WIND, WAVES, AND THE EFFECTS OF LANDFORMS

Guiding Principle

Wind, above all environmental variables, has the greatest impact on the paddler.  Predicting wind speed and direction, and understanding the impact they have on the texture of the sea, is essential to good seamanship.

Performance Objectives
  • Obtain useful marine forecasts predicting wind direction and speed.
  • Predict the texture of the sea based on wind direction and speed. 
  • Understand the effects of wind and waves on the kayak and how to compensate for them.

Wind: Movement of air caused by differences in temperature and pressure.

Wind Direction: where wind is blowing FROM.

Marine Forecasts for wind speed and direction
  • Weather radio/VHF
  • Television
  • Internet
  • Newspaper
  • Local knowledge – experienced mariners
  • Make your own predictions – watch the sky and the critters
NOAA Marine Weather Forecast

Wind speed (knots); National Weather Service Advisories and Warnings; General meanings for kayakers

0 – 17 knots:

  • Be aware of wind against current and local conditions.

18 – 33 knots: Small Craft Advisory

  • Beginners stay home.
  • Intermediates have their hands full.
  • Advanced looking for surf.

34 – 47 knots: Gale Warning

  • Beginners and intermediates stay home.
  • Advanced have their hands full.

48+ knots: Storm Warning

  • Read sea kayaking magazines.
  • Polish your kayak.

Squalls and T-storms less than 2 hours in duration: Special Marine Warning

  • Lightning and kayaking don’t mix well.

Local conditions can vary significantly from the weather forecast. Keep an eye on the sky; understand cloud formations. 

Thunderstorms and squalls are usually associated with approaching cold fronts. They form along the front or on a line 100 miles ahead of the front. Squall lines are usually moving at 25 knots, so gusts of 40-60 knots are not uncommon. Keep an eye on the sky, and listen to weather radio frequently.

Near-Shore Conditions

Coastal wind direction and speed can vary from a forecast. Winds blowing offshore usually veer and pick up speed. Due to Coastal Convergence, stronger winds are created.

Sea and Land Breezes

Differential heating and cooling of the land and the sea.  Afternoon onshore breezes are common in the summer along the New England Coast.  Onshore clouds forming, onshore breeze beginning. Offshore clouds dissolve, sea breeze beginning.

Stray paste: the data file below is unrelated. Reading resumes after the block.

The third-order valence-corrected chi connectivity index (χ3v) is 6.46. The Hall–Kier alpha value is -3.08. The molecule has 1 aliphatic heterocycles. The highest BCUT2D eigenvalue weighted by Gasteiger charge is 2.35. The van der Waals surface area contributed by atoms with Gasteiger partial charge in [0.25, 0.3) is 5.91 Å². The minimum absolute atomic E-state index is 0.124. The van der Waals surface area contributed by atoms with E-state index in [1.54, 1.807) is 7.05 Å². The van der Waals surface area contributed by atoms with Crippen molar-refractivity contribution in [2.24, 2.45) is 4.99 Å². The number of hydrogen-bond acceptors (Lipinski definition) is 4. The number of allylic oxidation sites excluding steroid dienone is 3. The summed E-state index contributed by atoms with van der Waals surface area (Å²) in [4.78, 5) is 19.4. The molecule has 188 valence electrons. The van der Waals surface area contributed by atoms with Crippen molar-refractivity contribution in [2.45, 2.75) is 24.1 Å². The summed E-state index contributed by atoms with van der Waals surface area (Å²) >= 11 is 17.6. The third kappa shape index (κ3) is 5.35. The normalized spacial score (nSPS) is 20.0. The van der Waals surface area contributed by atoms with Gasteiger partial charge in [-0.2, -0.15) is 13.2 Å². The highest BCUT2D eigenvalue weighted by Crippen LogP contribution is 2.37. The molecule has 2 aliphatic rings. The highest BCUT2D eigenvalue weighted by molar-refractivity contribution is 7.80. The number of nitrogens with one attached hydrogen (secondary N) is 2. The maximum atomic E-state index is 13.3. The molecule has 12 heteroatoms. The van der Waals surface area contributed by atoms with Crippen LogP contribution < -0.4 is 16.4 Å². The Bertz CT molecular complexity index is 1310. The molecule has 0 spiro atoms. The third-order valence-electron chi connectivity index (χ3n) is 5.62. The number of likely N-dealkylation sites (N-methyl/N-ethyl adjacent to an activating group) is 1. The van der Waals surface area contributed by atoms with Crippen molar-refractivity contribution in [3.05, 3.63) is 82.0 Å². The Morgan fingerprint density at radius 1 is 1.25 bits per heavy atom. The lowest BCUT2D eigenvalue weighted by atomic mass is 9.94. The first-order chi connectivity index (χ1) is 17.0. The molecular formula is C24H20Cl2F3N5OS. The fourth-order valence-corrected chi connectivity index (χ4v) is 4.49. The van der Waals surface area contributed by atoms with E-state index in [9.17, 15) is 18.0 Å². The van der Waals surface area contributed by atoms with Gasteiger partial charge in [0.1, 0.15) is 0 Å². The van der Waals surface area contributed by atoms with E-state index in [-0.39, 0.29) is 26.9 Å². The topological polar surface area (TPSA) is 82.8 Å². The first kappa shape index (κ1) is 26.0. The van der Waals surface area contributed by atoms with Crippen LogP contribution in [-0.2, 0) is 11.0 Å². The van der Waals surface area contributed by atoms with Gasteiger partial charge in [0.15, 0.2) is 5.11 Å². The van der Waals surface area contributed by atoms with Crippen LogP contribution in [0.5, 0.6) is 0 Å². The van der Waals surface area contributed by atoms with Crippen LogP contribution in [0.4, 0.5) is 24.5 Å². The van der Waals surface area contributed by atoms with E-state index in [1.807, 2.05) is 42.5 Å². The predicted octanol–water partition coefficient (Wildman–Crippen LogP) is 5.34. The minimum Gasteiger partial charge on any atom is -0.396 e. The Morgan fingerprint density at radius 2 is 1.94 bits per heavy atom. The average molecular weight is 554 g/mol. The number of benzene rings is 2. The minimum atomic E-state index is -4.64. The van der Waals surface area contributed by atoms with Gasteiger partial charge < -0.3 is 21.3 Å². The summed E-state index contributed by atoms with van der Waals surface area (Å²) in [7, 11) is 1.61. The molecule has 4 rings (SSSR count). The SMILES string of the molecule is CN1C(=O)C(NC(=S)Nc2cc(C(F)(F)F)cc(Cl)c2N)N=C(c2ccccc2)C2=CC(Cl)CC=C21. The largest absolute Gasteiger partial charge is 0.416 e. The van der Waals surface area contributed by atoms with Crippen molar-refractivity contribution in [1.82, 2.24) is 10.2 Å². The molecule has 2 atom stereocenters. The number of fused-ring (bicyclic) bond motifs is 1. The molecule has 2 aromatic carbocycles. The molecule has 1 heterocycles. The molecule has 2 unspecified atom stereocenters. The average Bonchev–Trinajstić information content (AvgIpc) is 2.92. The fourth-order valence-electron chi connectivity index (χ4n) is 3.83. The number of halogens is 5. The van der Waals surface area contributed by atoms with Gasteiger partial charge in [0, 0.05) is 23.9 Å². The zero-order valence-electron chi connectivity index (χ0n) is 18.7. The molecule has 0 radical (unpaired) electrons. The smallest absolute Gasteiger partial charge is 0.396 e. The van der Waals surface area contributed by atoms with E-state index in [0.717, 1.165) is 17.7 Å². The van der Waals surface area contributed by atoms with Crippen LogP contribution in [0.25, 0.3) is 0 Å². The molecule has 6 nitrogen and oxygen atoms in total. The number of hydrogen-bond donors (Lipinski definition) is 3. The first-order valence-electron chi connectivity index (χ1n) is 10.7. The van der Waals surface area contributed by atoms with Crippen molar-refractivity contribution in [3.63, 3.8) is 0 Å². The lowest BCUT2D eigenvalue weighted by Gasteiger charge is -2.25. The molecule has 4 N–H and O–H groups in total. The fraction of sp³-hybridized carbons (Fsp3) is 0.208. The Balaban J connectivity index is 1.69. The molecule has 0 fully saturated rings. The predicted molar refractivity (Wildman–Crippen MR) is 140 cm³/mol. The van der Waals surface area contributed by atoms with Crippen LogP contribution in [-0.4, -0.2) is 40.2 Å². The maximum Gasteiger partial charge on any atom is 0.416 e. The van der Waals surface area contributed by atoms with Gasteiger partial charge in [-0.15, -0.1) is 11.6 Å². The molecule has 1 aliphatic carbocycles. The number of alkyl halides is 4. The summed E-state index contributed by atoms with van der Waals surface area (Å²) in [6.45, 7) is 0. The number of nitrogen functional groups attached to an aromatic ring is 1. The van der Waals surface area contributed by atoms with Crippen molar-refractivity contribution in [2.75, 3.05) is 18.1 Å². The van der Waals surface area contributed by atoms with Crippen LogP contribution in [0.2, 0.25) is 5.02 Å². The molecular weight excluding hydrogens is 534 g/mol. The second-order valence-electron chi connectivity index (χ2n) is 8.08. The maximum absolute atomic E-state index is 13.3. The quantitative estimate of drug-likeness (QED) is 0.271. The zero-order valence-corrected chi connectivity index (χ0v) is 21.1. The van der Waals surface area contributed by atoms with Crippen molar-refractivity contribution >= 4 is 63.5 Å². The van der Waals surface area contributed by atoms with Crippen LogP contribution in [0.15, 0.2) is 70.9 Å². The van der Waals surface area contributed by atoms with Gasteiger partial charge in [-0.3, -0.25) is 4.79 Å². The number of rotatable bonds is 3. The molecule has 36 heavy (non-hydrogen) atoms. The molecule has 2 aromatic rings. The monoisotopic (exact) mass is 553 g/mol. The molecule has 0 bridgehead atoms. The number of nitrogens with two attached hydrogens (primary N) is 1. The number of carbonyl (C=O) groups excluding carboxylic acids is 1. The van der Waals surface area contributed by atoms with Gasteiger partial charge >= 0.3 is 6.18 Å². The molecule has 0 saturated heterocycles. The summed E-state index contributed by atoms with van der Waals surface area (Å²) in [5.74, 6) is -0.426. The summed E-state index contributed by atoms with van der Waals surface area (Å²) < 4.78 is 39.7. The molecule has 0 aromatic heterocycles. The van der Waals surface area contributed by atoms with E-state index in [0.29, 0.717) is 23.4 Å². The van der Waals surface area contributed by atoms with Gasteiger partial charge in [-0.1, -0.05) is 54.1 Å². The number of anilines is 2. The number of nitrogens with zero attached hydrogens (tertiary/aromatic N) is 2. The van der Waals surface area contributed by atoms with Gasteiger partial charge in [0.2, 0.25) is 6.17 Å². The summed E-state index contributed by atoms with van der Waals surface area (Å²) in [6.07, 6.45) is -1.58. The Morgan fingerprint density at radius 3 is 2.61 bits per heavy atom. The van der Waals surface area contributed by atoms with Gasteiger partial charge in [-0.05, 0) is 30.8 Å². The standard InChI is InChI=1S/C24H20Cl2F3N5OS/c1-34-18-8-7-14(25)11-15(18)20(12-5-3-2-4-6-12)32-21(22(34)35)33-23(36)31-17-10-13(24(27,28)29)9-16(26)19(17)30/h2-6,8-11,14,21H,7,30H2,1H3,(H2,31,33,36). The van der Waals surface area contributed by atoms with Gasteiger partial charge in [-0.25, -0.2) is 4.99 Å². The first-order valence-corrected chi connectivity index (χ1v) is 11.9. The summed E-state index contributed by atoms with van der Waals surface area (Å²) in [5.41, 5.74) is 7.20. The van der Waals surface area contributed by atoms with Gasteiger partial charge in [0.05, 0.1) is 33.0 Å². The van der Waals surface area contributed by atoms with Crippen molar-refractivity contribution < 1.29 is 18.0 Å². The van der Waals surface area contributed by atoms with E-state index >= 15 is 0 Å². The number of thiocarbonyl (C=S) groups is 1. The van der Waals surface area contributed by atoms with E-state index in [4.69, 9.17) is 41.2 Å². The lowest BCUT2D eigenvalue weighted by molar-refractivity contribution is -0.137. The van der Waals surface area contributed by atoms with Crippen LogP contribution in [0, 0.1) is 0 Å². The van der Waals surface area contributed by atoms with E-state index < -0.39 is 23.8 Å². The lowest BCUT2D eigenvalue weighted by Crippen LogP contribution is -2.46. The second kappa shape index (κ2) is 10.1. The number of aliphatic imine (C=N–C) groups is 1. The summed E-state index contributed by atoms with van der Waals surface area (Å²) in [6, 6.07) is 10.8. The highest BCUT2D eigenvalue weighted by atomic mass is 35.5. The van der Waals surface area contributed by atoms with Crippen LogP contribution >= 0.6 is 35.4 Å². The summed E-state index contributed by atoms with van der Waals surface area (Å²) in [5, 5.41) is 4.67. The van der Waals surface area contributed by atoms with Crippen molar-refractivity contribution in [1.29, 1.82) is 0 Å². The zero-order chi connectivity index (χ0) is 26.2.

Funneling and Channeling

Winds take the path of least resistance. Funnel between and wrap around islands and/or headlands.   

Wind factors that generate waves

Duration – Time that the wind blows.

Velocity – Speed that the wind blows. 

Fetch – Distance over which the wind blows.

Describing Waves

  • Wave length – distance between crests or troughs.
  • Wave height – distance from base to the crest.
  • Wave period – Time for peaks to pass a point.  Gives some sense for the amount of energy in waves.

A wave's energy is proportional to wave height squared. A four foot wave has 4 times the energy of a two foot wave. A long WL and large WH = lots of water involved.

Wave Generators/Types

Wave type - Description - Example of WH and period

Wind Waves

Generated by local winds. Irregular and short-wavelength. 

2’ every 6 sec

Swell Waves

Waves get organized into larger and longer forms. Can travel thousands of miles without loosing energy.

3’ every 14 sec.

Waves caused by Currents

Waves are either stationary or move slowly upstream. Wind against current = steep breaking waves. 

Seismic Activity & Glacial Calving

Tidal waves have huge wavelengths. Waves from icebergs breaking off can capsize even big boats. 

Boat Wakes

Some can be surprisingly big.

Shallow Water Waves

When depth of water < half the WL (wavelength), swells begin to feel the bottom and slow down. As the wave length shortens, the wave height increases; the period remains the same, so the wave must get steeper.

Breaking Waves

Waves will steepen until water is 1.3 times wave height, then will begin to break. Winds & Current can vary this from 2x to .5x wave height.

Spillers and Dumpers

The way the wave breaks is determined by the shape of the sea bed. Boomers require a watchful eye, and may have an undertow. Spillers are ok for play.

Refraction

Wave over shoal slows while deeper portion continues on, Can refract up to 180 degrees. Clapotis on sheltered side. Zones of convergence (building waves) and divergence (reduced waves) on beaches due to bars.

Reflection

Like a ball off a wall. Remember water depth and wave height (WH) equation.

Clapotis

Wave pattern often created by reflected waves combining with the incoming waves, causing an area of disturbed water where wave heights can explosively spike.

Wave-Current Interaction

Waves moving against a current receive energy from the current. WL decreases, WH increases. Rapid steepening can lead to breaking. Example: a wind wave will nearly double on a 5 knot opposing current. Consider points, narrows, constrictions – called tidal races, overfalls. Study the geography.

SUMMARY OF EFFECTS ON WAVES

Opposing winds or currents will STEEPEN WAVES.
Underwater ledges or irregularities CONFUSE WAVES.
Narrow funneling passages HASTEN WAVES.
Points of land BEND WAVES.
Steep shorelines or bulkheads BOUNCE WAVES.
Shallows, exposed rocks, beaches BREAK WAVES.
WAVES AND SHORELINE TOPOGRAPHY

Waves can travel for long distances without losing any energy … until they hit something. Understand the impacts and effects of wind, shallows, various shores, tidal currents on wind and swell shape.

BACK TO OCEAN SCHOOL RESOURCES